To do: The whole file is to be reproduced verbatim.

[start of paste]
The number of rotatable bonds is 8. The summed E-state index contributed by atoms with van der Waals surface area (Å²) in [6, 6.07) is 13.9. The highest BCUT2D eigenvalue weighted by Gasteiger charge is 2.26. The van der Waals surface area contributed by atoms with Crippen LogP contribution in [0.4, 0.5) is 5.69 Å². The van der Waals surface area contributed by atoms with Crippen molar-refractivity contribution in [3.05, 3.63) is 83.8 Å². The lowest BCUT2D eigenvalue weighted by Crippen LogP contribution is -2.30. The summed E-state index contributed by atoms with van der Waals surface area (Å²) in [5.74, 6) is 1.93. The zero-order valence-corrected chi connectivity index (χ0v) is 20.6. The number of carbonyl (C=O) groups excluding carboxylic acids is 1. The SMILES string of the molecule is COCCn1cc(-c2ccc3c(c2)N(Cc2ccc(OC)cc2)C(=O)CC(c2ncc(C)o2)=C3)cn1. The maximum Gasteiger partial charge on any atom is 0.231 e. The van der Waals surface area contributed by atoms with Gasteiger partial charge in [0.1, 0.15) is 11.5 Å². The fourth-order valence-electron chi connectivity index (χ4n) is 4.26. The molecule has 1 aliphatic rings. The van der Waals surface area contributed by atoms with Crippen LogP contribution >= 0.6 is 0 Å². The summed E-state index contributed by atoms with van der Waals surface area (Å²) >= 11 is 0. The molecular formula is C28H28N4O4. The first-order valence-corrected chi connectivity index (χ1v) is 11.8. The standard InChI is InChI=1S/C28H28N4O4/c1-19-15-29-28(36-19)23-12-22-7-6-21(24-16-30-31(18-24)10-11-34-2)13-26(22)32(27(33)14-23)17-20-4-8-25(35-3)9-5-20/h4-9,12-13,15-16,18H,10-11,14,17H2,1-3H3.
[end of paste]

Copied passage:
The number of rotatable bonds is 8. The summed E-state index contributed by atoms with van der Waals surface area (Å²) in [6, 6.07) is 13.9. The highest BCUT2D eigenvalue weighted by Gasteiger charge is 2.26. The van der Waals surface area contributed by atoms with Crippen LogP contribution in [0.4, 0.5) is 5.69 Å². The van der Waals surface area contributed by atoms with Crippen molar-refractivity contribution in [3.05, 3.63) is 83.8 Å². The lowest BCUT2D eigenvalue weighted by Crippen LogP contribution is -2.30. The summed E-state index contributed by atoms with van der Waals surface area (Å²) in [5.74, 6) is 1.93. The zero-order valence-corrected chi connectivity index (χ0v) is 20.6. The number of carbonyl (C=O) groups excluding carboxylic acids is 1. The SMILES string of the molecule is COCCn1cc(-c2ccc3c(c2)N(Cc2ccc(OC)cc2)C(=O)CC(c2ncc(C)o2)=C3)cn1. The maximum Gasteiger partial charge on any atom is 0.231 e. The van der Waals surface area contributed by atoms with Gasteiger partial charge in [0.1, 0.15) is 11.5 Å². The fourth-order valence-electron chi connectivity index (χ4n) is 4.26. The molecule has 1 aliphatic rings. The van der Waals surface area contributed by atoms with Crippen LogP contribution >= 0.6 is 0 Å². The summed E-state index contributed by atoms with van der Waals surface area (Å²) >= 11 is 0. The molecular formula is C28H28N4O4. The first-order valence-corrected chi connectivity index (χ1v) is 11.8. The standard InChI is InChI=1S/C28H28N4O4/c1-19-15-29-28(36-19)23-12-22-7-6-21(24-16-30-31(18-24)10-11-34-2)13-26(22)32(27(33)14-23)17-20-4-8-25(35-3)9-5-20/h4-9,12-13,15-16,18H,10-11,14,17H2,1-3H3.